It’s easy to gloss over the difficulties we’ve experienced. Grief, worry, regret – every negative thought that had plagued us for over two years continued to lurk in the background these past months, waiting for those times when we seemed most vulnerable. Late night drives into our current subdivision brought flashbacks of the night of our move, and caused me to have panic attacks. I couldn’t sleep. Food suddenly caught in my throat as I ate. I was drowning in guilt over what I should have done differently. My husband was obsessed with feelings of failure. Gradually, though, we collected an arsenal of “weapons” to combat the pain we’ve felt. Such is survival. It’s instinctive.

The day-to-day needs of our new household became our lifeline. Mindless chores kept us from dwelling on our situation. We took our sweet little dog on long walks through the subdivision, the nearby park, the trails winding their way through the protected forests of the Oak Ridges Moraine. We compared one home’s choice of landscaping to the next, and laughed as our dog compulsively left his mark on every pole and tree he could find. It’s hard to stay depressed as you watch a tiny shih tzu attempt world domination in a half-hour walk.

There were times when we allowed ourselves to hope: the possibility of a contract being extended; companies that expressed interest in consulting contracts; success on the first day of a new sales job; a third interview for a new position that was a perfect fit. But inevitably, there were disappointments. A contract ended; a company decided against consulting when they checked their books and saw another month “in the red”; the realization that customers simply weren’t buying Toyotas, and that seeing just one customer a day left him earning less than minimum wage; a sudden silence after a third interview, and the suspicion that the only edge another candidate likely had on him was being younger.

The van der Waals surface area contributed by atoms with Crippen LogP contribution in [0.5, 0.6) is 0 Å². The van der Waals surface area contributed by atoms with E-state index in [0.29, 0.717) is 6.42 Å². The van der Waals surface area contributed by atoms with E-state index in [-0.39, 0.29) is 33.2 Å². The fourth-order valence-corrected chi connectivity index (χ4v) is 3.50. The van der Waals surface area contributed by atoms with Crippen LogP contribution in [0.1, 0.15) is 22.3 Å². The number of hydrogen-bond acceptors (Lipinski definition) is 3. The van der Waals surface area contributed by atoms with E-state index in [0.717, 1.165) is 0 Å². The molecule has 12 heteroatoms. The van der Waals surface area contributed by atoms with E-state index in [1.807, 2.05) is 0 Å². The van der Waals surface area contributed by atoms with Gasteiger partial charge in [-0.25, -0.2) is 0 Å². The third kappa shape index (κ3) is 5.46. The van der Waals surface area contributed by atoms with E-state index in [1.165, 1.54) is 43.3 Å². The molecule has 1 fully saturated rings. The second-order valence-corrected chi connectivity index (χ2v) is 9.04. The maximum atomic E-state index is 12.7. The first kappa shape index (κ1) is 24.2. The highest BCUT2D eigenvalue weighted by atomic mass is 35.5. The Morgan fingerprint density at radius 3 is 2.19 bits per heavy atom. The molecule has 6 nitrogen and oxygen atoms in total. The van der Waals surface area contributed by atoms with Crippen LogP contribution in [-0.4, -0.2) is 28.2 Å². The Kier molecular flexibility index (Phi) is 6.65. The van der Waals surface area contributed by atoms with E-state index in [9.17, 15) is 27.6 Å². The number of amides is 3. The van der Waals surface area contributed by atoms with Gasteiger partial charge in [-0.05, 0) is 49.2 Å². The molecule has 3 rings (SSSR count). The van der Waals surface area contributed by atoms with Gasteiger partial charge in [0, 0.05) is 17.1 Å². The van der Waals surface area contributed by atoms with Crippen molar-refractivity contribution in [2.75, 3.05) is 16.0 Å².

Each time, we searched online for homes near these positions, so that if things worked out, we’d be ready to move. We collected a running list of “favourites,” keeping track of those that sold, and the new listings that came up. And when our hopes crashed, we learned to pull back for a while, stop looking, and give ourselves time to regroup. We read. We walked. We watched television and played mindless computer games. Did you know that Spider Solitaire can practically put you into a trance, if you play it long enough? I dreamed about playing it. It was better than not sleeping at all.